When asked about tournament draws, most players will hold the line that they never look at them. They have no opinions about who else is in their section. They only know who they're playing next because a journalist told them in the press conference. Often, you feel that they're one step away claiming that they don't even know what a draw is.

Not Jessica Pegula.

"I don't know why it's like this thing in tennis not to look at your draw," she said after defeating Aliaksandra Sasnovich 6-2, 7-6(5) in the second round of the Australian Open. "I don't know how you don't see who you're gonna play. I'm going to see on Twitter or on Instagram or anywhere, or someone is going to come up to me and say something, so I don't know why I'm trying to like act like it's such a superstitious thing."

Instead, Pegula feasts on tournament draws, poring over them and breaking them down just like pundits and fans do every week. There's a professional element to it -- Pegula likes to be prepared for who she's likely to face. But at heart, she's a tennis nerd who enjoys weighing up the long list of variables that go into making predictions.

"Not just my section," she said. "I like looking at it as a whole. I think it's fun. I think it becomes like a game, kind of like a problem-solving game."

Doing well at games requires knowledge, and it soon becomes clear just how much expertise Pegula brings to the table about her fellow competitors. She knows about their form, their possible injuries, their talent level. Her own section of the draw this fortnight was an intriguing one, featuring young talents Amanda Anisimova and Marta Kostyuk, and Pegula assessed it with a keen eye -- one that also went beyond the obvious names.

More from Day 3:

"I saw that Marta was in my section. I thought she would beat Amanda because Amanda hasn't been playing. I was like, 'Huh, that will be interesting if she gets through.' I think she's really dangerous. I think she should be ranked a lot higher than she is. I think she's super talented.

"It will be interesting, though, to see her play a young Aussie who has a lot of power [Kostyuk's second-round opponent, wild card Olivia Gadecki]. I actually watched her play at United Cup. I remember watching her play a couple years ago, as well. She has a really powerful game and a big serve."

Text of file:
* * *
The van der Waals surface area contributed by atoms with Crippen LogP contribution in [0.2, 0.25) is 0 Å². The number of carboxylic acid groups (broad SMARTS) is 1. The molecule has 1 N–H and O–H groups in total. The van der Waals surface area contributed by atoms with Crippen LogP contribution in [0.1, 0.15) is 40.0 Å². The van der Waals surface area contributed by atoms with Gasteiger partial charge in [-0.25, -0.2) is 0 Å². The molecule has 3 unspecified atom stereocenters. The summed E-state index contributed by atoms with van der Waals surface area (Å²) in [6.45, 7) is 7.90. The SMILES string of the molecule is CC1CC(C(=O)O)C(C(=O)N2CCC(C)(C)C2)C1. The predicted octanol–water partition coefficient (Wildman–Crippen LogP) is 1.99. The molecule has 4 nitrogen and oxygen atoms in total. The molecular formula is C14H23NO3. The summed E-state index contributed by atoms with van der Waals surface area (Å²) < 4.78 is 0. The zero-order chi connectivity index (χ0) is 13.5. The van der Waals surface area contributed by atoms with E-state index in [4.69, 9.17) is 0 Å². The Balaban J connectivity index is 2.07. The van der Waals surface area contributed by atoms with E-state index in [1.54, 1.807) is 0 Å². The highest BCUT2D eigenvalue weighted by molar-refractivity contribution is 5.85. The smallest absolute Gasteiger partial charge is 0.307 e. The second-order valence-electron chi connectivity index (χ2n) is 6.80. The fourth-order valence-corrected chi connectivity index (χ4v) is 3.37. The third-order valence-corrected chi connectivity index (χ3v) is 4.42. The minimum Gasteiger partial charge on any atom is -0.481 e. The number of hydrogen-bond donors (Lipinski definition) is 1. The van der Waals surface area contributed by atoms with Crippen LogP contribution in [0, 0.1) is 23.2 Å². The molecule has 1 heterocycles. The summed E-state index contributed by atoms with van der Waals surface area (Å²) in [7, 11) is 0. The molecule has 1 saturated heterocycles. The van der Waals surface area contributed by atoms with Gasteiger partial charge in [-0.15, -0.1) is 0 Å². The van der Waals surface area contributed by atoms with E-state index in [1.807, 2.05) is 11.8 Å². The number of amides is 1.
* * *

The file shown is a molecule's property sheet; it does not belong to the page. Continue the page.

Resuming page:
Australian Open: Kostyuk ousts Anisimova in Round 1

Having analyzed her own part of the draw, Pegula also took a deep dive into one of Day 3's marquee matches: No.7 seed Coco Gauff's clash with former US Open champion Emma Raducanu.

"I have to go with Coco," Pegula said. "I think she's just playing with a lot of experience right now. Even though she's so young, I feel like you just know she's going to go out there and win the matches she's supposed to win. At least that's what it seems like. I know she hasn't always had the best results here.

"I think it will probably help her playing at night where the ball is not flying as much on her. I don't know if that will necessarily help Emma in a way, but it's tough to say. With Emma, she's only played a few matches, and she unfortunately sprained her ankle in Auckland, so I don't really know where she's at physically."

There's an element of motivation to Pegula's problem-solving, too. At Roland Garros last year, looking ahead spurred her on to a first quarterfinal run.

"It's how I set goals, I guess you would say," she said at the time. "I look at it like chess. Like, you're kind of just trying to work your way through and see what happens. I like playing that game in my head where it's like, oh, this is a great little opportunity. Like, this person loses, I like playing this person. You see it break down and then you try to work your way through."

In Melbourne, Pegula is being shadowed by the Netflix camera crew behind the "Break Point" documentary about life on tour. The first five episodes dropped last week, with the next five to follow in June. Should "Break Point" be renewed for a second season, Pegula is in line to be at its forefront.

"Are they here? Oh, I didn't even know," she said, jokingly. "That means they're doing a good job."

Pegula, who pops up occasionally in Season 1 in brief interviews, has already seen the impact of the documentary in her own social circle. 

'Break Point': Meet the stars

"I had a lot of friends that don't really follow tennis that much besides me, and they just felt it was really cool," Pegula said. "They felt like they got to know the players a little bit more, and then they could make the connection between me playing with these players."

The same ability to see the bigger picture makes Pegula an interesting pundit. It also makes her open to working with Netflix.

"I want to have more exposure, help the sport," she said. "I feel like you have to give back. I think we need to break into this generation of fans. It can be very traditional. I think tennis needs more of that. So I think going into Netflix, doing something a little bit different, is definitely going to be good for the sport."